Long-term consequences of the novel coronavirus remain largely unknown.
In a first-of-its-kind study, University of British Columbia (UBC) medical researchers began to seek out and compile early answers.
UBC researchers tracked the health of people hospitalized in Vancouver with COVID-19 months after their first symptom.
What they found was “surprising,” the lead author of the study, Dr. Alyson Wong, told Vancouver Is Awesome.
Out of the 78 patients asked, more than three-quarters reported having a moderate impairment to their quality of life three months later.
Patients either said their quality of life was hindered, or they dealt with shortness of breath, weakness, anxiety/depression, or sleeping difficulties.
“I was surprised with how high the proportion is of patients still experiencing difficulties,” the doctor added, noting that more than half surveyed reported struggling with two of the factors.
Even half of those with no preexisting health condition before contracting COVID-19 still had health abnormalities, she explained.Twenty-three percent of patients reported the presence of cough.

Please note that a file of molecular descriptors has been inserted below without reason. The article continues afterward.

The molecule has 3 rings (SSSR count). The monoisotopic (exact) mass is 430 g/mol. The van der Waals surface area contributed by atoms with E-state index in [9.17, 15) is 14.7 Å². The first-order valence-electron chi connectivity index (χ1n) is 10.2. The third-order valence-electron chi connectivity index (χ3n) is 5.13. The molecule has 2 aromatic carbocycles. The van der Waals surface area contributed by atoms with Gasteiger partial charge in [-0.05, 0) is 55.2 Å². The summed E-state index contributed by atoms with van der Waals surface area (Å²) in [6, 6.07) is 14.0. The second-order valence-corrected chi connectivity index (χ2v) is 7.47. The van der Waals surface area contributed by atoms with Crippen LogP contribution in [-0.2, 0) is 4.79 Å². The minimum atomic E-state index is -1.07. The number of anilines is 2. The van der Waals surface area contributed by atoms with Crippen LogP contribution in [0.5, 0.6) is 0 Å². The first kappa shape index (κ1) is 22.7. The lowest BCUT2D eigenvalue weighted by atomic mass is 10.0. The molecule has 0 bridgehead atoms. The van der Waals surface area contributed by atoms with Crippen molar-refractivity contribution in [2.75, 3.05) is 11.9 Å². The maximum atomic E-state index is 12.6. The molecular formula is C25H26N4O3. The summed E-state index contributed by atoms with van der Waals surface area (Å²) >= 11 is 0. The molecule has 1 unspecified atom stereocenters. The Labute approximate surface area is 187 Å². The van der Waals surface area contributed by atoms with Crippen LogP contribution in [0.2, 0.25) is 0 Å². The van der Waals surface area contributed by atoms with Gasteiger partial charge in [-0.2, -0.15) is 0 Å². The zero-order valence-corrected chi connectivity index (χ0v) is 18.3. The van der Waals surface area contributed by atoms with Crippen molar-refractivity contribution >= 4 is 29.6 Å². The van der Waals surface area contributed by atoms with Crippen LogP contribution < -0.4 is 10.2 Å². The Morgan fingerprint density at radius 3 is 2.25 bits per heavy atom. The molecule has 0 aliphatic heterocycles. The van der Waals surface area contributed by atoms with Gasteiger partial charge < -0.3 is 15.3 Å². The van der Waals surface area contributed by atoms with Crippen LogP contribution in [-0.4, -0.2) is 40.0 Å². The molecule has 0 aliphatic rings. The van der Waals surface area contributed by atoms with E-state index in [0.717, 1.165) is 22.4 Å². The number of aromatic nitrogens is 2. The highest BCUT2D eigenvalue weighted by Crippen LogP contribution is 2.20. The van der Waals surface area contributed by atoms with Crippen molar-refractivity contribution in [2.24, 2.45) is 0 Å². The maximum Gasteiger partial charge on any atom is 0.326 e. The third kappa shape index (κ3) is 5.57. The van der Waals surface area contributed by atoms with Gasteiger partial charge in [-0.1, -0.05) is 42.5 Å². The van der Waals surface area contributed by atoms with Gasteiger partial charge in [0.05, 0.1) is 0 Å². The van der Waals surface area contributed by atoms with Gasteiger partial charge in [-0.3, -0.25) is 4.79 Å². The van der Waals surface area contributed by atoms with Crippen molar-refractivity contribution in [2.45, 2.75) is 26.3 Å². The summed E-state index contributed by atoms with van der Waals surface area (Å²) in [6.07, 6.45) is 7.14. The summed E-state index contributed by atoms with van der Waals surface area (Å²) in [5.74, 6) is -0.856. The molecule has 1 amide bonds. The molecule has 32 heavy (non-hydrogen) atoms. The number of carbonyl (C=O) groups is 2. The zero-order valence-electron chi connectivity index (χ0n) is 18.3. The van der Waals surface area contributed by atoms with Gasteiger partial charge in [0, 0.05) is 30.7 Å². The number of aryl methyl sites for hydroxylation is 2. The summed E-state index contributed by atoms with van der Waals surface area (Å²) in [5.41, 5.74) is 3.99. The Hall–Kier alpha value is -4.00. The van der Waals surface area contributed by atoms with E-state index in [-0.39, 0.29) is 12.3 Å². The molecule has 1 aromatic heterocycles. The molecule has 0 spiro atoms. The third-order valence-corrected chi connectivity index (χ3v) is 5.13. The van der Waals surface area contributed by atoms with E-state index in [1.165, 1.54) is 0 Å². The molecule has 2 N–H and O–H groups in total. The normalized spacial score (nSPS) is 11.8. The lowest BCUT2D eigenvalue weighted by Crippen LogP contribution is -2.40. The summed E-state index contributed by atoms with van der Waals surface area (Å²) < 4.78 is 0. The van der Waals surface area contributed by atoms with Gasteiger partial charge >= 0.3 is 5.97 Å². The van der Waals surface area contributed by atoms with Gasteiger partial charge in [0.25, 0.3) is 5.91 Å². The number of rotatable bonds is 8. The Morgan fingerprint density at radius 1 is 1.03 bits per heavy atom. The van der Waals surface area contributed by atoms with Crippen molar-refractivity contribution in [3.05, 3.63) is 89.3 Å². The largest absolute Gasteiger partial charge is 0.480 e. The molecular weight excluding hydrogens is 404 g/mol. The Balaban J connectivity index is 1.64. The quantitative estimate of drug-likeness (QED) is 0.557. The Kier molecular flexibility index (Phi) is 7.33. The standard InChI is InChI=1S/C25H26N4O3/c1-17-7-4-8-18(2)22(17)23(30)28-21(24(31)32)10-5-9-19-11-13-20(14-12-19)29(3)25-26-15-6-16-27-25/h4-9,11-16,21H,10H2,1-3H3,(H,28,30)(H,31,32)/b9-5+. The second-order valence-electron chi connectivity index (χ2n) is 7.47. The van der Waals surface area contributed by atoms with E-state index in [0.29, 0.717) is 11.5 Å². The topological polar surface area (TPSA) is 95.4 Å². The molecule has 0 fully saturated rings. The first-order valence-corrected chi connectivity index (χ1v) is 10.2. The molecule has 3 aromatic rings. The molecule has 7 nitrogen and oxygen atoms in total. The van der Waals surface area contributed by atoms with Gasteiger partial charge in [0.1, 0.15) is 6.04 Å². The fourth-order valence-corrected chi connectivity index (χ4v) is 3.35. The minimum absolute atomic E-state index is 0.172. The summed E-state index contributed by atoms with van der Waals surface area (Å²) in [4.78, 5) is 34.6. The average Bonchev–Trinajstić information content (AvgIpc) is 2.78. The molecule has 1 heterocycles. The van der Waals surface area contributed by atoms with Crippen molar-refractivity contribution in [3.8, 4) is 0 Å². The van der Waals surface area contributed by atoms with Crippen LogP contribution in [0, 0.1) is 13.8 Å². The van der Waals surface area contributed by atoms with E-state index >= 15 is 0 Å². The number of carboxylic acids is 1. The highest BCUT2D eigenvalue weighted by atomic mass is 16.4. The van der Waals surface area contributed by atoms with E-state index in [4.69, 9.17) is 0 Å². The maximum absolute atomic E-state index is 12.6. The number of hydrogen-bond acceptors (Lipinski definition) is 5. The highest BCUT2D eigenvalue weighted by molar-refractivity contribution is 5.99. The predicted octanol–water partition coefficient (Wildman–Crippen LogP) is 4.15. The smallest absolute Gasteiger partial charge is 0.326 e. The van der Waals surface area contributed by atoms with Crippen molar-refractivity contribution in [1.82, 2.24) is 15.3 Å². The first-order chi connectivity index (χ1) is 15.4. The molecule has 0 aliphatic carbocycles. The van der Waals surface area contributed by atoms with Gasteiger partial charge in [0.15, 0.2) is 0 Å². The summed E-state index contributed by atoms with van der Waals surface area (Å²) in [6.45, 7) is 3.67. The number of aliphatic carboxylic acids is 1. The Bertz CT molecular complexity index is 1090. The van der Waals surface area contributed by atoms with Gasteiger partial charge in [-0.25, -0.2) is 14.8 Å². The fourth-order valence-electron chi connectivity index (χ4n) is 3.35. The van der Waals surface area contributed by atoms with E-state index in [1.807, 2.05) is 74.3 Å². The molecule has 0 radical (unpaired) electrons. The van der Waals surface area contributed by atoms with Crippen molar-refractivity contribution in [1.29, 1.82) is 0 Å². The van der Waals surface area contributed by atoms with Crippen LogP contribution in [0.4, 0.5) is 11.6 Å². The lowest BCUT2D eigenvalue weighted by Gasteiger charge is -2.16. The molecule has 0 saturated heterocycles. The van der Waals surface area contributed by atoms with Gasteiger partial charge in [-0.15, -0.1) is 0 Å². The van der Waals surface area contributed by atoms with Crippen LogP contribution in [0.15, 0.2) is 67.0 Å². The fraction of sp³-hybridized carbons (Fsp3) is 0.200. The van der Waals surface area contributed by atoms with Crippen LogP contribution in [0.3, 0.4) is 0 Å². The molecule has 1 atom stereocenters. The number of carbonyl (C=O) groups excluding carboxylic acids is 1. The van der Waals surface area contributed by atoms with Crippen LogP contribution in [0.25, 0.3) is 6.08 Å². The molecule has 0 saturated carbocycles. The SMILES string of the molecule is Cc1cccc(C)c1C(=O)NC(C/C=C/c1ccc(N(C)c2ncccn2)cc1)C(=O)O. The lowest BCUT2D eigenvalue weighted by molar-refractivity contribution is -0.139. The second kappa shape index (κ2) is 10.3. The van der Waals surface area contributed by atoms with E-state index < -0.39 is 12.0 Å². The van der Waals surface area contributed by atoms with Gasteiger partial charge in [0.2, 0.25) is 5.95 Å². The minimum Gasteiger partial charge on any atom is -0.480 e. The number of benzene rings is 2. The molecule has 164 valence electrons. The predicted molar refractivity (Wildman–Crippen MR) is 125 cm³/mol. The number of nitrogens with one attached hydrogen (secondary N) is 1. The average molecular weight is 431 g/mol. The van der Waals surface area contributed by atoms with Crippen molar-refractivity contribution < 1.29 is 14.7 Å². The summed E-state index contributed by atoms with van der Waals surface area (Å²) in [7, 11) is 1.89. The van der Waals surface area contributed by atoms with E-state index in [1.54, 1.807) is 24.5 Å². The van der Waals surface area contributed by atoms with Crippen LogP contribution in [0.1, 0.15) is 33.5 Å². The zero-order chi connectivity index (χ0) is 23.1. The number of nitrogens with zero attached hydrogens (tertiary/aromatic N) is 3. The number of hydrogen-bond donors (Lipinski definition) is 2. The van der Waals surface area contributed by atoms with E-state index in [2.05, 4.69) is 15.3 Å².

Burnaby resident Jonah McGarva is one of them – though he was not included in the survey.
The 41-year-old said he still experiences several symptoms related to COVID-19, months after he first started feeling ill in March.
"I am now on my seventh month of dealing with COVID-19 and I take a variety of medications, food, vitamins, and treatments to help alleviate symptoms," he said.
In a separate UBC study, COVID-19 patients were given breathing exams and CT scans three months after symptom onset.
“Over half were abnormal in their breathing tests,” said Wong.
“And 88 per cent of patients had persistent abnormalities in their imaging.”
Ultimately, the study concluded that "patients admitted to hospital with COVID-19 continue to struggle following recovery from the acute phase of this disease."